What is the weakness of Ruby? How is the execution speed of Ruby?

Is It much slower than JAVA in regard of the execution speed?

I though briefly about taking yet another stab at this very often
asked question. But, I decided to just let someone else speak for me
this this.

http://damienkatz.net/2006/05/signs_youre_a_c.html

See the 5 bullet down from the top. And you might enjoy a quick read
through the rest of them too.

I also, personally, very much enjoyed this comment to that article:


You less-code fanatics! Soon you will be writing so much less code
that it will converge on 0 lines proving that your so-called
productivity is an illusion. It takes lots of code to implement proper
BPEL/WS-/EJB/MVC/J2EE/** applications that leverage every pattern in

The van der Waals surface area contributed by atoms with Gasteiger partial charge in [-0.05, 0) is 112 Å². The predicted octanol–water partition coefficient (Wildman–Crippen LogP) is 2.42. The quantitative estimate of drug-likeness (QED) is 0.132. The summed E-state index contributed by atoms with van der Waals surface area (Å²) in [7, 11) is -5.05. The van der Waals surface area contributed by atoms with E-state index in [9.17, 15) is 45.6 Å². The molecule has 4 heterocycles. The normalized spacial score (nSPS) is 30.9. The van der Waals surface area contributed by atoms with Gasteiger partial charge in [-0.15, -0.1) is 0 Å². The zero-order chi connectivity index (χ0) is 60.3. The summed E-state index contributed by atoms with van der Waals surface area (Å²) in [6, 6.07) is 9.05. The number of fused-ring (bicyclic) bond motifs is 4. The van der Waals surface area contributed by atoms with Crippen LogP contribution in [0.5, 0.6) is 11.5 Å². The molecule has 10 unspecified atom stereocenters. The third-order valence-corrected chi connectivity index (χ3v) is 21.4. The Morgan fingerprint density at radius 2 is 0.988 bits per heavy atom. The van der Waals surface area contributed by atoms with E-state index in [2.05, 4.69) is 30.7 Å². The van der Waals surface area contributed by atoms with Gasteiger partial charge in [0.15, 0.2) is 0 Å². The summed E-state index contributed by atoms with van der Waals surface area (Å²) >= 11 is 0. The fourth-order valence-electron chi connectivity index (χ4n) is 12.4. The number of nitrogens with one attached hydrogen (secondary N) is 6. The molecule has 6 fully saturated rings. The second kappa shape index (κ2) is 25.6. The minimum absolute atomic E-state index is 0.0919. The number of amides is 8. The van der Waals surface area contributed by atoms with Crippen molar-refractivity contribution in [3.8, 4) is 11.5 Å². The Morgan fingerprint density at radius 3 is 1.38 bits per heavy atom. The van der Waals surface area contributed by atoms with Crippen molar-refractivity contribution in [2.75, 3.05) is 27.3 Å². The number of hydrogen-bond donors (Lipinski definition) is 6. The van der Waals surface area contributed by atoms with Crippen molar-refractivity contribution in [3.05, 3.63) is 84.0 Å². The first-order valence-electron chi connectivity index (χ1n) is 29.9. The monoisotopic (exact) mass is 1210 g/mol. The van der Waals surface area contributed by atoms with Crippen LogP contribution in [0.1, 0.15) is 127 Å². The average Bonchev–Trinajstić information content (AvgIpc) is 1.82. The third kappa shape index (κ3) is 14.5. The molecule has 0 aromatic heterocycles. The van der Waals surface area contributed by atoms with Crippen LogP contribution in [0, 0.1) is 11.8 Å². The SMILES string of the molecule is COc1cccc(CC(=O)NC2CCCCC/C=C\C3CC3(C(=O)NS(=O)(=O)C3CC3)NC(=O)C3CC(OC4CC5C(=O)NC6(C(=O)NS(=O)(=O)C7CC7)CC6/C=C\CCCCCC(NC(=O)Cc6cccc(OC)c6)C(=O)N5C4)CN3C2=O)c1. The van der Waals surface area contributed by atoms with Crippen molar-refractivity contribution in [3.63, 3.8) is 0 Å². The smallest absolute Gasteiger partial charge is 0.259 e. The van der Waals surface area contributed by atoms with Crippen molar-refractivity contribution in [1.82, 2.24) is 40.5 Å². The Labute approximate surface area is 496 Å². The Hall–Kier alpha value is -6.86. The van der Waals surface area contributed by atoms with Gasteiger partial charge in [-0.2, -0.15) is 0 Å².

the book! That’s the goal. If you happen to produce a working
application as a side effect, you can always re-factor it out.
– Enterprisey Architecty, May 9, 2006 12:33 AM

I just about split my gut and spilled my innards. Mostly because I
live, every day, in this world.

steven wrote:

Is It much slower than JAVA in regard of the execution speed?

Well, gosh, java is not that slow. Those day’s are from the
slow cpu’s of years ago. I was a java guy. In java, you never
really got help, you got some guy telling you that you should
know everything there is to know about every object. And I would
say, “I just want to bold the header in the table”. I had to get
into abstract models and default models, in Java Swing.

Scripting languages are all the craze, for good reason.

Most, traditional programs, like java, have an intense learning curve.
Scripting languages can get you there faster in coding time,
and learning time.

The CPU’s are fast enough to keep up.

So, now, you just have to worry about what scripting language.
Ruby is fun. And the web server you use really seems to
have an impact on Ruby.